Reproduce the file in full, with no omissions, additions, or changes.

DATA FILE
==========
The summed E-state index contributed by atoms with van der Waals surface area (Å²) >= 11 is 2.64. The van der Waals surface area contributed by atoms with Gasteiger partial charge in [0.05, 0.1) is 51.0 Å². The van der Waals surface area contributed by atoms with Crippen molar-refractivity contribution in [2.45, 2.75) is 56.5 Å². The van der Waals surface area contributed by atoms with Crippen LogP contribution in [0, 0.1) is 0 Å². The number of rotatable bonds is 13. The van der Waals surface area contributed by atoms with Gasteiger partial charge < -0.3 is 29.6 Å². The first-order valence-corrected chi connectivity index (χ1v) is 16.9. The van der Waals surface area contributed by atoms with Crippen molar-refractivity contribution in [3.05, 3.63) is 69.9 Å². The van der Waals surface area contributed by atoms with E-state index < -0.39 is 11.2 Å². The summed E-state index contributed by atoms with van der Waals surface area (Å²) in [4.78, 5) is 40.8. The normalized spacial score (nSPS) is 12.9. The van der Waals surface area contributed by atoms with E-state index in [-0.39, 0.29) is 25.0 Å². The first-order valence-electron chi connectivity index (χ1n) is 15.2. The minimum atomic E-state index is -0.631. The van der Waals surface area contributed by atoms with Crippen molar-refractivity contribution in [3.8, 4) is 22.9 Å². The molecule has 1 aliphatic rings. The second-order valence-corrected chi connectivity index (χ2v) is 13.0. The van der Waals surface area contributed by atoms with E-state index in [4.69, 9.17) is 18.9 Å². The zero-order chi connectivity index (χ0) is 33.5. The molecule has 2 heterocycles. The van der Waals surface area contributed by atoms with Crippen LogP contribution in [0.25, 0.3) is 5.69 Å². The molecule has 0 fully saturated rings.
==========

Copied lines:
The summed E-state index contributed by atoms with van der Waals surface area (Å²) >= 11 is 2.64. The van der Waals surface area contributed by atoms with Gasteiger partial charge in [0.05, 0.1) is 51.0 Å². The van der Waals surface area contributed by atoms with Crippen molar-refractivity contribution in [2.45, 2.75) is 56.5 Å². The van der Waals surface area contributed by atoms with Crippen LogP contribution in [0, 0.1) is 0 Å². The number of rotatable bonds is 13. The van der Waals surface area contributed by atoms with Gasteiger partial charge < -0.3 is 29.6 Å². The first-order valence-corrected chi connectivity index (χ1v) is 16.9. The van der Waals surface area contributed by atoms with Crippen molar-refractivity contribution in [3.05, 3.63) is 69.9 Å². The van der Waals surface area contributed by atoms with E-state index < -0.39 is 11.2 Å². The summed E-state index contributed by atoms with van der Waals surface area (Å²) in [4.78, 5) is 40.8. The normalized spacial score (nSPS) is 12.9. The van der Waals surface area contributed by atoms with E-state index in [-0.39, 0.29) is 25.0 Å². The first-order valence-electron chi connectivity index (χ1n) is 15.2. The minimum atomic E-state index is -0.631. The van der Waals surface area contributed by atoms with Crippen molar-refractivity contribution in [3.8, 4) is 22.9 Å². The molecule has 1 aliphatic rings. The second-order valence-corrected chi connectivity index (χ2v) is 13.0. The van der Waals surface area contributed by atoms with E-state index in [4.69, 9.17) is 18.9 Å². The zero-order chi connectivity index (χ0) is 33.5. The molecule has 2 heterocycles. The van der Waals surface area contributed by atoms with Crippen LogP contribution in [0.25, 0.3) is 5.69 Å². The molecule has 0 fully saturated rings.